The explosion in the amount of data generated by iot devices is forcing companies to rethink their iot storage strategies.Dilip Sarangan, Frost&Sullivan's global research director for Internet of things and digital transformation, says, "right now, a lot of companies don't really know what data is really useful, but once analyzed, it can help them make business decisions."Gartner, a research firm, estimates that 24 billion internet-of-things devices will be generating huge amounts of data by 2020.So the question is whether to keep it, and if so, where to store it.
Analysts at Gartner say cloud computing storage, which has been a major target for the past few years, is now moving toward internally deployed storage and edge storage.And that decision is based on specific applications and specific locations."Many organizations that have the Internet of things don't need to go to the cloud.They mainly want to be internally deployed and localized for processing and storage.The problem of delay, in particular, will be hard to solve even in the next decade.It makes no sense to transfer data to the cloud when most applications on the edge need at least real-time analysis.
EricBurgener, IDC's vice President of infrastructure systems, platforms and technology research, said decisions about where data analysis takes place will drive the purchase of capacity to determine whether data is stored in the cloud, in a live data center, or on the edge.Burgener said that layered iot storage options in the cloud (for example, from hot to cold storage) are less relevant in iot applications because data can be stored locally.For tiered storage, he says, the basic concept is that all data doesn't have to be stored in the same high-performance, high-cost storage area.
"The enterprise just needs to be there to provide the data that must be delivered at high performance and to move to a lower cost data layer, which is data that the enterprise does not need to be on-site or frequently accessed," he said.Use cases that require immediate analysis of data, such as self-driving cars, typically do not use cloud storage.Some time-intensive use cases allow data to be sent back to a central location where machine learning is applied to gain insight.Certain industries and applications generate large amounts of data, including utilities, building automation systems (lighting, heating), and monitoring systems.For example, surveillance cameras transmit about two megabytes of data per second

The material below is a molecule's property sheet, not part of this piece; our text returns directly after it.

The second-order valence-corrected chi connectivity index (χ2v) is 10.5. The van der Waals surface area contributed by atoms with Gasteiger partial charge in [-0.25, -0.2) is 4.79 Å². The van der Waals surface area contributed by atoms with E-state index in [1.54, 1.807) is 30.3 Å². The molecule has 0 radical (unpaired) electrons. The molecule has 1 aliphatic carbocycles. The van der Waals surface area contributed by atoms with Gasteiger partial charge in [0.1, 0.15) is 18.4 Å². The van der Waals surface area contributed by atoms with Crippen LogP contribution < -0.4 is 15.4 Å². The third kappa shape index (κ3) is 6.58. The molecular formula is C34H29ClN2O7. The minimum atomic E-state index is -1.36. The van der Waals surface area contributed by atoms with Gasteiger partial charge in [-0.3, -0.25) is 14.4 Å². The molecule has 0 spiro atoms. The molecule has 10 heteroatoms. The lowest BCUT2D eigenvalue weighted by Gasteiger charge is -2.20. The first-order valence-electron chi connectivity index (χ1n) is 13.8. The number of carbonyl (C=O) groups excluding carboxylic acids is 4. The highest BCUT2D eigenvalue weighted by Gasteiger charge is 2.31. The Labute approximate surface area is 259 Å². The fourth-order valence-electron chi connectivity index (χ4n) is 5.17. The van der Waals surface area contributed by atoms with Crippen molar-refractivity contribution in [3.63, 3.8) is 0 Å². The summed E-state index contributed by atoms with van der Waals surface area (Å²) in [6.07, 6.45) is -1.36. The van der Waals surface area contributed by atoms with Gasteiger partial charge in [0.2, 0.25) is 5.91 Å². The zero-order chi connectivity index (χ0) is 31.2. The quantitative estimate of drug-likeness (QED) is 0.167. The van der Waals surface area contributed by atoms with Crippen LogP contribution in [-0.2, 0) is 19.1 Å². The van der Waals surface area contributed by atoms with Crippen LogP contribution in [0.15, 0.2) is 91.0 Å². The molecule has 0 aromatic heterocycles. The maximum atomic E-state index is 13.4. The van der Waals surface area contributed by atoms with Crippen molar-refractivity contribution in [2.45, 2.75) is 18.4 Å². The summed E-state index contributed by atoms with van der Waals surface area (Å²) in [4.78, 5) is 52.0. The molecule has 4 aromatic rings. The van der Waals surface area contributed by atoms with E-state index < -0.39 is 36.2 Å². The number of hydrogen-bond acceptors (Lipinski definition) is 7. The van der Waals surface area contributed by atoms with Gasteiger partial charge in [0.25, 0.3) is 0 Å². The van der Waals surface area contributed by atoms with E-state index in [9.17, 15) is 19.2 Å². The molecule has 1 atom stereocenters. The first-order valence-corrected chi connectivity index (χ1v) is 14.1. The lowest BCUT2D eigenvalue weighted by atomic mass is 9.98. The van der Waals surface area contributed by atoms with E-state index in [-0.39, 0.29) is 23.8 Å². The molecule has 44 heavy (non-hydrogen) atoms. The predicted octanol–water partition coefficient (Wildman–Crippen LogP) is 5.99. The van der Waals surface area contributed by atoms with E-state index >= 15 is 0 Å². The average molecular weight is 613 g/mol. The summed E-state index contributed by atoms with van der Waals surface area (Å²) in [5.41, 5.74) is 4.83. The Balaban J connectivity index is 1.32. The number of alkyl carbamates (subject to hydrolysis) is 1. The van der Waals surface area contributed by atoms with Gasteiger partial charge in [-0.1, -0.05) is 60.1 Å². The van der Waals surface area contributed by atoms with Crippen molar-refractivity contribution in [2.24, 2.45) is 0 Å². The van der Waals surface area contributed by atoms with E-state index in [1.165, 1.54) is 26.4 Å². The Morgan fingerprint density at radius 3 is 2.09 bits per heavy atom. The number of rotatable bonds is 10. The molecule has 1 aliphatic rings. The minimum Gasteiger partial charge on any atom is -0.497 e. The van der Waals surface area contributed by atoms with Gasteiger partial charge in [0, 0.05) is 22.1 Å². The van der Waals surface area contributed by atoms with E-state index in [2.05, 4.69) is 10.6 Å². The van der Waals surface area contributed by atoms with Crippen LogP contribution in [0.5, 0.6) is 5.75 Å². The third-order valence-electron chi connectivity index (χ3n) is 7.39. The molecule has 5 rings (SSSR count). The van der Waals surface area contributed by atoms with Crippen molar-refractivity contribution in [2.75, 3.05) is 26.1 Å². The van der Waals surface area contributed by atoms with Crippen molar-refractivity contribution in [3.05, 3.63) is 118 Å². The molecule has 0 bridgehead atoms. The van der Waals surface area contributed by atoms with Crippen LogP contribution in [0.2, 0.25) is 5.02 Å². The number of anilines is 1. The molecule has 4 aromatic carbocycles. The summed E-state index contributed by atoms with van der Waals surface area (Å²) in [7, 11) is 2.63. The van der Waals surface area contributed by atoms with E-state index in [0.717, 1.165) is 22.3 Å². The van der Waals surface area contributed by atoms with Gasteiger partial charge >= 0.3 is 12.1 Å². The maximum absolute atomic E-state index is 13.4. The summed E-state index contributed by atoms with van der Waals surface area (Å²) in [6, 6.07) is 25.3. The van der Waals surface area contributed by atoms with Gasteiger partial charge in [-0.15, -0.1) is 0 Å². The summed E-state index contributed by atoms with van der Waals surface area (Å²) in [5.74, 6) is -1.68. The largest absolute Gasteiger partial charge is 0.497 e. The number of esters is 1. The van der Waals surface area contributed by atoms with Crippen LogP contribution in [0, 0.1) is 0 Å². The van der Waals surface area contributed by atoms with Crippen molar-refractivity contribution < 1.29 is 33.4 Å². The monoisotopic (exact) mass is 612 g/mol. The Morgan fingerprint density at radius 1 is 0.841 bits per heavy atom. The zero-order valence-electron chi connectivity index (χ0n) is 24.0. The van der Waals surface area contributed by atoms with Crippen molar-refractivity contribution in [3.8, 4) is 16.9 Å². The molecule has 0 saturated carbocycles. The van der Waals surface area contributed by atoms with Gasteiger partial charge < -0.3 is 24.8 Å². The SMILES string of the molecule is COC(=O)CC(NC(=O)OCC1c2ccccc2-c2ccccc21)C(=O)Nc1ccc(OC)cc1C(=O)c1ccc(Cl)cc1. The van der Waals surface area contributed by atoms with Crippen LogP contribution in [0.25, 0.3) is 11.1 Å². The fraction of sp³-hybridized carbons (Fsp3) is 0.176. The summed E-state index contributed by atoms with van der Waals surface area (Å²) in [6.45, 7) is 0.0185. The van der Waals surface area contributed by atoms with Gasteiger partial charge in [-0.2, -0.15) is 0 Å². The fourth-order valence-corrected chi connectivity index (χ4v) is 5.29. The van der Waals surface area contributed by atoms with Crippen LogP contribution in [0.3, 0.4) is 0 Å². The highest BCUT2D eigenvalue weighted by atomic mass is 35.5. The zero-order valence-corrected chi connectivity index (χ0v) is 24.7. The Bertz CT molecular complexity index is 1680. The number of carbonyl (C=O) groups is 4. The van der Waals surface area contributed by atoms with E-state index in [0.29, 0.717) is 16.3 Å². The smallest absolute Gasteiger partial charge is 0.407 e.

"This combination of iot storage types is suitable for many enterprises," Burgener said.You might see hundreds of megabytes and tens of megabytes of storage in a data center, but less than 20 megabytes at the edge."Edge devices don't necessarily need a lot of processing power or storage, just capture the data and send it back to a more centralized location for processing.Depending on their location, these devices need to be rugged and have enough power to sustain the data until the batteries can be replaced.
"There is a really broad continuum of device types, so they have to develop different types of storage devices to run at very low power in iot devices.This is often the new solid-state storage technology."For example, data that self-driving cars use to decide whether to park will be processed at the edges to make an immediate decision, but once the decision is made, the data is discarded, Burgener said.However, decisions about whether the vehicle needs to be refueled based on mileage are collected at the edges and sent back to the remote location for processing and storage
"There is no unified storage solution for the Internet of things," said NatalyaYezhkova, vice President of infrastructure systems, platforms and technology research at IDC.Everything is driven by a specific use case.Some of the larger workloads may be sent to the cloud for analysis and then returned to the internal data center for fine-tuning."You also need to consider how comfortable the enterprise is with cloud storage, how much data is transferred, and how much control it has over bandwidth when it needs to move a lot of data
Structured data collected by iot devices provides information about machine characteristics that has been transmitted to the data center for analysis.Surveillance video produces large amounts of unstructured data that may need to be analyzed in real time or frequently, so it is not reused.In addition, the amount of edge storage is determined by several factors, including the distance between the edge and the core.For example, low-power sensors on offshore oil RIGS may require additional storage and battery power, depending on how often data is uploaded from the device.
"If the main goal of the Internet of things is to be achieved, data can't just sit idle, it needs to be analyzed to improve operations and customer experience," she said.Most iot data is unstructured and easy to store in a public cloud.All of the major cloud providers offer scalable storage systems for virtually no data entry fees.The cloud also provides big data analysis tools for large jobs in local data centers
When considering storage options, enterprises should ensure that data management is aligned with the size of workloads and applications."There is no set formula for when to use the cloud and data center," Yezhkova said. "for some companies, it requires repeated verification to get the final result.